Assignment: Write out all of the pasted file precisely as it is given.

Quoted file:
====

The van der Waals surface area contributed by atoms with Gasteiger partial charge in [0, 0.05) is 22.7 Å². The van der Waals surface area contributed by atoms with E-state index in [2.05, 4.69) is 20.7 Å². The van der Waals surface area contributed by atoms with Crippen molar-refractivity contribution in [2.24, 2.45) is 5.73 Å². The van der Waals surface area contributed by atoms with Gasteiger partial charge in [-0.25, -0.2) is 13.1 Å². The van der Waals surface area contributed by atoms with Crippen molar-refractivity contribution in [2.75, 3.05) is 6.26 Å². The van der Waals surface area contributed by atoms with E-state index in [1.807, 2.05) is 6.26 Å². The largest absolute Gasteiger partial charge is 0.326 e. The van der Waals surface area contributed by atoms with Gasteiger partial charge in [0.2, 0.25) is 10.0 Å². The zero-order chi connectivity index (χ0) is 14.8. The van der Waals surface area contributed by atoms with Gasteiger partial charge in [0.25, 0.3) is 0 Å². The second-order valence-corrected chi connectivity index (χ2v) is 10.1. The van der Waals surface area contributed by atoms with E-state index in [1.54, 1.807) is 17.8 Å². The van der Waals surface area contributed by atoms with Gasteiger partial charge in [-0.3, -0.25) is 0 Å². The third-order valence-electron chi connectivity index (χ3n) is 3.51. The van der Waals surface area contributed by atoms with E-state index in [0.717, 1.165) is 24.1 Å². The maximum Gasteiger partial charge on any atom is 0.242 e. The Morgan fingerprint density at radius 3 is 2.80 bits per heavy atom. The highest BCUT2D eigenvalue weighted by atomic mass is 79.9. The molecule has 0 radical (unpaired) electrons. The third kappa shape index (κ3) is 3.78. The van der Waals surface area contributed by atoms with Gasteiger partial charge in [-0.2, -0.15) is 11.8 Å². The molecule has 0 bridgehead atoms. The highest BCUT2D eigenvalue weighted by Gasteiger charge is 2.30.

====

The van der Waals surface area contributed by atoms with Gasteiger partial charge in [0, 0.05) is 22.7 Å². The van der Waals surface area contributed by atoms with E-state index in [2.05, 4.69) is 20.7 Å². The van der Waals surface area contributed by atoms with Crippen molar-refractivity contribution in [2.24, 2.45) is 5.73 Å². The van der Waals surface area contributed by atoms with Gasteiger partial charge in [-0.25, -0.2) is 13.1 Å². The van der Waals surface area contributed by atoms with Crippen molar-refractivity contribution in [2.75, 3.05) is 6.26 Å². The van der Waals surface area contributed by atoms with E-state index in [1.807, 2.05) is 6.26 Å². The largest absolute Gasteiger partial charge is 0.326 e. The van der Waals surface area contributed by atoms with Gasteiger partial charge in [0.2, 0.25) is 10.0 Å². The zero-order chi connectivity index (χ0) is 14.8. The van der Waals surface area contributed by atoms with Gasteiger partial charge in [0.25, 0.3) is 0 Å². The second-order valence-corrected chi connectivity index (χ2v) is 10.1. The van der Waals surface area contributed by atoms with E-state index in [1.54, 1.807) is 17.8 Å². The van der Waals surface area contributed by atoms with Gasteiger partial charge in [-0.3, -0.25) is 0 Å². The third-order valence-electron chi connectivity index (χ3n) is 3.51. The van der Waals surface area contributed by atoms with E-state index in [0.717, 1.165) is 24.1 Å². The maximum Gasteiger partial charge on any atom is 0.242 e. The Morgan fingerprint density at radius 3 is 2.80 bits per heavy atom. The highest BCUT2D eigenvalue weighted by atomic mass is 79.9. The molecule has 0 radical (unpaired) electrons. The third kappa shape index (κ3) is 3.78. The van der Waals surface area contributed by atoms with Gasteiger partial charge in [-0.2, -0.15) is 11.8 Å². The molecule has 0 bridgehead atoms. The highest BCUT2D eigenvalue weighted by Gasteiger charge is 2.30.